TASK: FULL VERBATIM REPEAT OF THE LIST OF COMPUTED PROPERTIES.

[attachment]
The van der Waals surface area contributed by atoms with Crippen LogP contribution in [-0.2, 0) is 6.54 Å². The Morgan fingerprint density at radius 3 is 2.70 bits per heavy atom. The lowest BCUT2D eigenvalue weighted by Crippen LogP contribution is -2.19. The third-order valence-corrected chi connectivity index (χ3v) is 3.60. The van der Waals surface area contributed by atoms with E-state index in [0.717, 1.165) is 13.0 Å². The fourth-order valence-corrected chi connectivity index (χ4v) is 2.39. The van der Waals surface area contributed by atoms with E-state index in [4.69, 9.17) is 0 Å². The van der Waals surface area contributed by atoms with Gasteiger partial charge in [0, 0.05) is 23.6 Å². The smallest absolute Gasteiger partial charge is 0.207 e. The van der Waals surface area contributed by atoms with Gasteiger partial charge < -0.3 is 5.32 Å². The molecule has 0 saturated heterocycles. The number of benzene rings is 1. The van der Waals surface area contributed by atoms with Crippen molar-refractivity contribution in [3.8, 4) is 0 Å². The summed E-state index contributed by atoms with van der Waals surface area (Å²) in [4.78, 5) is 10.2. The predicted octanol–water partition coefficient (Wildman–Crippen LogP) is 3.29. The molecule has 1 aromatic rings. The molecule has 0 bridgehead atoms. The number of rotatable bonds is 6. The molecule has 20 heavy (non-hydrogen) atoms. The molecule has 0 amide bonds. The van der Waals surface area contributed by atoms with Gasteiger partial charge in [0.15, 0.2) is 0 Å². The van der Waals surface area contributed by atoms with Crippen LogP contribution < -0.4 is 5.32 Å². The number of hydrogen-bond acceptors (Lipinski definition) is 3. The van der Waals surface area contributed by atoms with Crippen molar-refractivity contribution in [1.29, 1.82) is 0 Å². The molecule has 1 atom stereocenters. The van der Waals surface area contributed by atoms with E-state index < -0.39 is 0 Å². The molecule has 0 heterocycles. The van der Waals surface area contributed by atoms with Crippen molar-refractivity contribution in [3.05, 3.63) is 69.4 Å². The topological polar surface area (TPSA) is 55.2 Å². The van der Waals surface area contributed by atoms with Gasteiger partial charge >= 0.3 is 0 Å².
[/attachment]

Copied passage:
The van der Waals surface area contributed by atoms with Crippen LogP contribution in [-0.2, 0) is 6.54 Å². The Morgan fingerprint density at radius 3 is 2.70 bits per heavy atom. The lowest BCUT2D eigenvalue weighted by Crippen LogP contribution is -2.19. The third-order valence-corrected chi connectivity index (χ3v) is 3.60. The van der Waals surface area contributed by atoms with E-state index in [0.717, 1.165) is 13.0 Å². The fourth-order valence-corrected chi connectivity index (χ4v) is 2.39. The van der Waals surface area contributed by atoms with E-state index in [4.69, 9.17) is 0 Å². The van der Waals surface area contributed by atoms with Gasteiger partial charge in [0, 0.05) is 23.6 Å². The smallest absolute Gasteiger partial charge is 0.207 e. The van der Waals surface area contributed by atoms with Gasteiger partial charge < -0.3 is 5.32 Å². The molecule has 0 saturated heterocycles. The number of benzene rings is 1. The van der Waals surface area contributed by atoms with Crippen molar-refractivity contribution in [3.8, 4) is 0 Å². The summed E-state index contributed by atoms with van der Waals surface area (Å²) in [4.78, 5) is 10.2. The predicted octanol–water partition coefficient (Wildman–Crippen LogP) is 3.29. The molecule has 1 aromatic rings. The molecule has 0 bridgehead atoms. The number of rotatable bonds is 6. The molecule has 20 heavy (non-hydrogen) atoms. The molecule has 0 amide bonds. The van der Waals surface area contributed by atoms with Gasteiger partial charge in [0.15, 0.2) is 0 Å². The van der Waals surface area contributed by atoms with Crippen LogP contribution < -0.4 is 5.32 Å². The number of hydrogen-bond acceptors (Lipinski definition) is 3. The van der Waals surface area contributed by atoms with Crippen molar-refractivity contribution in [1.29, 1.82) is 0 Å². The molecule has 1 atom stereocenters. The van der Waals surface area contributed by atoms with E-state index < -0.39 is 0 Å². The molecule has 0 heterocycles. The van der Waals surface area contributed by atoms with Crippen molar-refractivity contribution in [3.05, 3.63) is 69.4 Å². The topological polar surface area (TPSA) is 55.2 Å². The van der Waals surface area contributed by atoms with Gasteiger partial charge >= 0.3 is 0 Å².